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Wilkes-Barre in Luzerne County, Pennsylvania — The American Northeast (Mid-Atlantic)
 

Main Street

Remembering Agnes: 50 Years After The Flood

— Walking Tour Stop 1 —

 
 
Main Street Marker image. Click for full size.
Photographed By William Fischer, Jr., June 27, 2022
1. Main Street Marker
Inscription.  

Main Street in Wilkes-Barre has been a significant road in the city's history. In the Spring of 1772, the road had been constructed starting at the head of Main Street in the town-plot of Wilkes-Barre and leading all the way to Pittston, following a north-easterly direction to the settlement below the Lackawanna River. From the 19th through mid-20th centuries, Main Street has been filled historically with vitrified brick and three and four story business houses. Many famous stores have been located along Main [S]treet, including The Boston Store which was opened by Scottish immigrants George Fowler, Alexander Dick, and Gilbert Walker in 1879.

Because of its central location in the city and near the Susquehanna [River], Main [S]treet has had a long history of recorded flooding that dates back to the late 1890s, and when Hurricane Agnes hit Wilkes-Barre in June 1972, the city's most commercial street was flooded for days until the water receded. During cleanup efforts, employees of businesses piled their destroyed mud-filled merchandise and furniture out along the street. Some store owners tried to salvage their inventories
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by watering them down while others left them out to be removed. Looting was widely reported although few store owners seemed to mind, some even encouraged it since their stocks were ruined.

The Redevelopment Authority, led by Horace Kramer and Leon Case, demolished buildings that could not be saved. The demolition work and all of the work to prepare the land to receive the restoration was done with federal funds. Utility companies such as Bell of Pennsylvania, Pennsylvania Power and Light, and Pennsylvania Gas and Water, saw the revitalization of downtown Wilkes-Barre as an opportunity to rebuild their underground infrastructure. With the assistance of the Flood Recovery Task Force's Urban Renewal program, the Pennsylvania General Assembly, and other federal and state programs, downtown Wilkes-Barre was gradually revitalized and commercial structures and businesses rebuilt.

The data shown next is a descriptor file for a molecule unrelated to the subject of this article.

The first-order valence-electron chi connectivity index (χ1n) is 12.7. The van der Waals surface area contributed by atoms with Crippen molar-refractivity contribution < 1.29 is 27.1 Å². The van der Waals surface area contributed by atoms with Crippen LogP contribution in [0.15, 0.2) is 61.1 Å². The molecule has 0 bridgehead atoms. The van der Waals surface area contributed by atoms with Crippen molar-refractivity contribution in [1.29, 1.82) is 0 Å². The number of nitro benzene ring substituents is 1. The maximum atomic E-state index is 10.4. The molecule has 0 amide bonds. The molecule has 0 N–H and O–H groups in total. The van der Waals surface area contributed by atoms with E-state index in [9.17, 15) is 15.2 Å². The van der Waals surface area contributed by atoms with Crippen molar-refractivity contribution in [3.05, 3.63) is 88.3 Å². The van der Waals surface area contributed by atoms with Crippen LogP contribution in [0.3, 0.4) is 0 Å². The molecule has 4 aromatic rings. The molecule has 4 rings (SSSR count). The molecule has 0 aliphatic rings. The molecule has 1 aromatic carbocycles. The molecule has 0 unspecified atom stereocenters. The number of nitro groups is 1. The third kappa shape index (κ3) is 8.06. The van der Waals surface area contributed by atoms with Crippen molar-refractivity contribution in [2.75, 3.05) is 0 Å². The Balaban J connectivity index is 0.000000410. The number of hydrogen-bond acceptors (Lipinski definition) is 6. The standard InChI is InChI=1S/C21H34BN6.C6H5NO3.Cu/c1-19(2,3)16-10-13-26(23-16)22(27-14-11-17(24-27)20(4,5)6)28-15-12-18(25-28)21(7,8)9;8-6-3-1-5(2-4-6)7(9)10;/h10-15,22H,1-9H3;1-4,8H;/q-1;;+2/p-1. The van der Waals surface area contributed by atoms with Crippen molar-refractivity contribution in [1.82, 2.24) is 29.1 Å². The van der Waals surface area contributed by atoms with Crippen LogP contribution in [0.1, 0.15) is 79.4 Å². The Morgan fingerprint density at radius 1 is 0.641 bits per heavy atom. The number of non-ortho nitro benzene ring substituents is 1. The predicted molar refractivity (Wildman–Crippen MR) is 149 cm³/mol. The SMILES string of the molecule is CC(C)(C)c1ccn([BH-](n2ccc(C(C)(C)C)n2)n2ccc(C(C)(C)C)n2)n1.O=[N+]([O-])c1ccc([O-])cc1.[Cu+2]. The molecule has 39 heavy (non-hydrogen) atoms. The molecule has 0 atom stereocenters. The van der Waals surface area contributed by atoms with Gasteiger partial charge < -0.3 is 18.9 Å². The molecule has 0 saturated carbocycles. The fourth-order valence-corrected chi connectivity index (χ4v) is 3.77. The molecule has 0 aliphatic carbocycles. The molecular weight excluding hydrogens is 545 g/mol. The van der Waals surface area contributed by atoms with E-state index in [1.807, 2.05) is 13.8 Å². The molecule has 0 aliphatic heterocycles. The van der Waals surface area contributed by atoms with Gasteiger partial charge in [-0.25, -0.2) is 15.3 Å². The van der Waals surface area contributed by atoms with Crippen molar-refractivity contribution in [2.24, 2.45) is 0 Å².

[Paragraphed for ease of reading]
 
Erected 2022 by Wilkes University.
 
Topics. This historical marker is listed in these topic lists: DisastersIndustry & CommerceSettlements & SettlersWaterways & Vessels. A significant historical month for this entry is June 1972.
 
Location. 41° 14.59′ N, 75° 53.222′ W. Marker is in Wilkes-Barre, Pennsylvania, in Luzerne County. Marker is on Main Street north
Main Street Marker image. Click for full size.
Photographed By William Fischer, Jr., June 27, 2022
2. Main Street Marker
Looking NE along Main Street
of South Street, on the left when traveling north. Marker is just inside the South Gateway walking path leading from Main Street into the Wilkes University campus. Touch for map. Marker is at or near this postal address: 141 South Main Street, Wilkes Barre PA 18701, United States of America. Touch for directions.
 
Other nearby markers. At least 8 other markers are within walking distance of this marker. Sordoni Art Gallery (within shouting distance of this marker); Weckesser Hall (about 400 feet away, measured in a direct line); John L. Lewis Speech (about 500 feet away); Slattery Home Site (about 600 feet away); E. S. Farley Library (about 600 feet away); Veterans Memorial Court (about 700 feet away); John Wilkes (about 700 feet away); Stark Hall (about 700 feet away). Touch for a list and map of all markers in Wilkes-Barre.
 
 
Credits. This page was last revised on June 29, 2022. It was originally submitted on June 29, 2022, by William Fischer, Jr. of Scranton, Pennsylvania. This page has been viewed 115 times since then and 17 times this year. Photos:   1, 2. submitted on June 29, 2022, by William Fischer, Jr. of Scranton, Pennsylvania.

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Apr. 21, 2024